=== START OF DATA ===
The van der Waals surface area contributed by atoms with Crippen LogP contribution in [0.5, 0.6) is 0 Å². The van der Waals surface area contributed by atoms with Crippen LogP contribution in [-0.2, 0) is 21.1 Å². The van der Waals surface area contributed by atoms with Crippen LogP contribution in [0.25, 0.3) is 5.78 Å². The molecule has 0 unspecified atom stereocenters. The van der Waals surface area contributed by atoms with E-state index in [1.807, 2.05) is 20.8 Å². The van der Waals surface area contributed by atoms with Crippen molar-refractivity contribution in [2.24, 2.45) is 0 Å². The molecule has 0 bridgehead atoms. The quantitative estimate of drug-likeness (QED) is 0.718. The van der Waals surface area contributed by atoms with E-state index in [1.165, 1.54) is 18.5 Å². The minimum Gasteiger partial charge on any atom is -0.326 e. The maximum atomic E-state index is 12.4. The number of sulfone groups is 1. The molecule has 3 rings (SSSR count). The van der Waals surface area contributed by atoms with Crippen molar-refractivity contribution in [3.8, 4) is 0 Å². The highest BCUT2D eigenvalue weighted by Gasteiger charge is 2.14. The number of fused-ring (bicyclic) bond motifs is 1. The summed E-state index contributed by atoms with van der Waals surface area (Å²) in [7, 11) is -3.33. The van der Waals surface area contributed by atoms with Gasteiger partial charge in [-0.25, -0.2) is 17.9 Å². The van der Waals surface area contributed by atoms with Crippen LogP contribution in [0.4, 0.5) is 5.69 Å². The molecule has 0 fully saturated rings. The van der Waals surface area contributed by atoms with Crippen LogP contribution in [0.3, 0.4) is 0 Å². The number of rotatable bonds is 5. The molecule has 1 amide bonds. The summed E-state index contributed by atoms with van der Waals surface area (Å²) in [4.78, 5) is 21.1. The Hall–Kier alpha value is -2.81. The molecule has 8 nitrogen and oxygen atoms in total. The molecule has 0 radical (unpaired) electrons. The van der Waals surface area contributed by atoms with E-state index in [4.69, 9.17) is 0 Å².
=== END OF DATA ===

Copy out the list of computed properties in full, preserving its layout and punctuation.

The van der Waals surface area contributed by atoms with Crippen LogP contribution in [0.5, 0.6) is 0 Å². The van der Waals surface area contributed by atoms with Crippen LogP contribution in [-0.2, 0) is 21.1 Å². The van der Waals surface area contributed by atoms with Crippen LogP contribution in [0.25, 0.3) is 5.78 Å². The molecule has 0 unspecified atom stereocenters. The van der Waals surface area contributed by atoms with E-state index in [1.807, 2.05) is 20.8 Å². The van der Waals surface area contributed by atoms with Crippen molar-refractivity contribution in [2.24, 2.45) is 0 Å². The molecule has 0 bridgehead atoms. The quantitative estimate of drug-likeness (QED) is 0.718. The van der Waals surface area contributed by atoms with E-state index in [1.165, 1.54) is 18.5 Å². The minimum Gasteiger partial charge on any atom is -0.326 e. The maximum atomic E-state index is 12.4. The number of sulfone groups is 1. The molecule has 3 rings (SSSR count). The van der Waals surface area contributed by atoms with Crippen molar-refractivity contribution in [3.8, 4) is 0 Å². The highest BCUT2D eigenvalue weighted by Gasteiger charge is 2.14. The number of fused-ring (bicyclic) bond motifs is 1. The summed E-state index contributed by atoms with van der Waals surface area (Å²) in [7, 11) is -3.33. The van der Waals surface area contributed by atoms with Gasteiger partial charge in [-0.25, -0.2) is 17.9 Å². The van der Waals surface area contributed by atoms with Crippen LogP contribution in [0.4, 0.5) is 5.69 Å². The molecule has 0 fully saturated rings. The van der Waals surface area contributed by atoms with Crippen LogP contribution in [0.3, 0.4) is 0 Å². The number of rotatable bonds is 5. The molecule has 1 amide bonds. The summed E-state index contributed by atoms with van der Waals surface area (Å²) in [4.78, 5) is 21.1. The Hall–Kier alpha value is -2.81. The molecule has 8 nitrogen and oxygen atoms in total. The molecule has 0 radical (unpaired) electrons. The van der Waals surface area contributed by atoms with E-state index in [4.69, 9.17) is 0 Å².